Yegorov: I ask that it be recorded in the minutes that when the question of Yuzhny Rabochy was discussed we were not asked at whose expense Yuzhny Rabochy was to be published. The consideration that publication of Yuzhny Rabochy could do no harm to the common cause was thought insufficient. Now Comrade Lenin regards that consideration as sufficient to justify accepting Comrade Bonch-Bruyevich’s proposal. As for control by the Central Organ, I must say that we did not refuse to put ourselves under the control of the central organ, the CC and any other central institutions.

Martov proposed a change in the last part of the resolution moved by Plekhanov and Lenin:

Resolution on the organ for the sectaries, moved by Lenin and Plekhanov: ‘Considering that the sectarian movement in Russia is, in many of its manifestations, one of the democratic tendencies directed against the prevailing order of things, the second congress draws the attention of all Party members to work among the sectaries with a view of drawing them towards Social-Democracy. By way of an experiment, the congress authorises Comrade V. Bonch-Bruyevich to publish, under the control of the editorial board of the Central Organ, a popular paper to be called Sredi Sektantov (‘Among the Sectaries’), and empowers the CC and the editorial board of the Central Organ to take the measures needed for the realisation of this publication and the establishment of all the conditions for it to function correctly.’ Lenin, Plekhanov, Dyedov, Gorsky, Osipov, Lyadov, Hertz, Stepanov, Murazyov, Lange, Gusev, Pavlovich.

Martov’s amendment was adopted [Martov’s amendment: all the last part of the resolution, beginning with the words: BY way of experiment’ to be replaced by: ‘The congress empowers the CC to deal with the proposal contained in Comrade Bonch-Bruyevich’s report.’] and then also the Lenin-Plekhanov resolution, as so amended. Lenin’s resolution on the Georgian and Armenian newspaper was discussed. [This resolution was not found in the minutes, and neither was Kostrov’s proposal on the same subject. [Note by the commission.]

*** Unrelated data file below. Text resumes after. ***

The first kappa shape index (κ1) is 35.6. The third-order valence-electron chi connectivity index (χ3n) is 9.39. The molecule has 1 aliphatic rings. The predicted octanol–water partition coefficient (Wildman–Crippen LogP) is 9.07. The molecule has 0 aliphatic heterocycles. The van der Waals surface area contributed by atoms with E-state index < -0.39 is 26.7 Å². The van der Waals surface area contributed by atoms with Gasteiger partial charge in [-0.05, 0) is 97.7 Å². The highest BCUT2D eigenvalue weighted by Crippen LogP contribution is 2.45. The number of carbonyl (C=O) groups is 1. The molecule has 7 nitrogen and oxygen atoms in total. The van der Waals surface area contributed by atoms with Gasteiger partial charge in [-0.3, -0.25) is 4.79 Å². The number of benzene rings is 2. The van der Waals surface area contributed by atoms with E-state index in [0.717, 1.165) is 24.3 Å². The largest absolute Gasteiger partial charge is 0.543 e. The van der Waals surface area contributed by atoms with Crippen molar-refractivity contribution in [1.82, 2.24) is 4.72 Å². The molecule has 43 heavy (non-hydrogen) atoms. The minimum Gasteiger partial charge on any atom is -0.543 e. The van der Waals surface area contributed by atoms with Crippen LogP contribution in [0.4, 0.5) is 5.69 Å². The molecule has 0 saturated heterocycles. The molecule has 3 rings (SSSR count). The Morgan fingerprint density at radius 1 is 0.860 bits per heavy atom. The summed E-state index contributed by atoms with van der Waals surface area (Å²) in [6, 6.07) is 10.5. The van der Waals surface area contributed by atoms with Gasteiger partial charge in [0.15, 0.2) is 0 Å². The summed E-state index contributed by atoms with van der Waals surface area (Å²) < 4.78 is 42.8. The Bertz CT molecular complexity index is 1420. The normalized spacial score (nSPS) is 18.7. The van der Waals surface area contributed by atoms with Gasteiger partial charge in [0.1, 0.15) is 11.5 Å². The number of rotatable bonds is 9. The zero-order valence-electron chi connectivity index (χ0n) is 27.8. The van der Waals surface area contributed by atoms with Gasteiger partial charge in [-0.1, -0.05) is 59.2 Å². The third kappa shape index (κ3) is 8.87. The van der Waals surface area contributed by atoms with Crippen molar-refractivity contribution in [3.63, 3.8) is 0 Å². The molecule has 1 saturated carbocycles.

Brouckère: Does the Caucasian Association exist?

Rusov: It exists, but has not yet been given formal structure: its rules are being worked out.

Martov proposed deleting from the resolution the word ‘Party’.

Posadovsky: If this resolution restricts the rights of the CC it is harmful; if it does not place restrictions on the CC, it is unnecessary.

Karsky: An amendment is needed, since the Association has not been endorsed. [A clash with the chairman occurred here, as Karsky spoke against the resolution after being called upon to speak for it.]

Kostrov’s proposal on t his matter was adopted.

A resolution on giving testimony was discussed: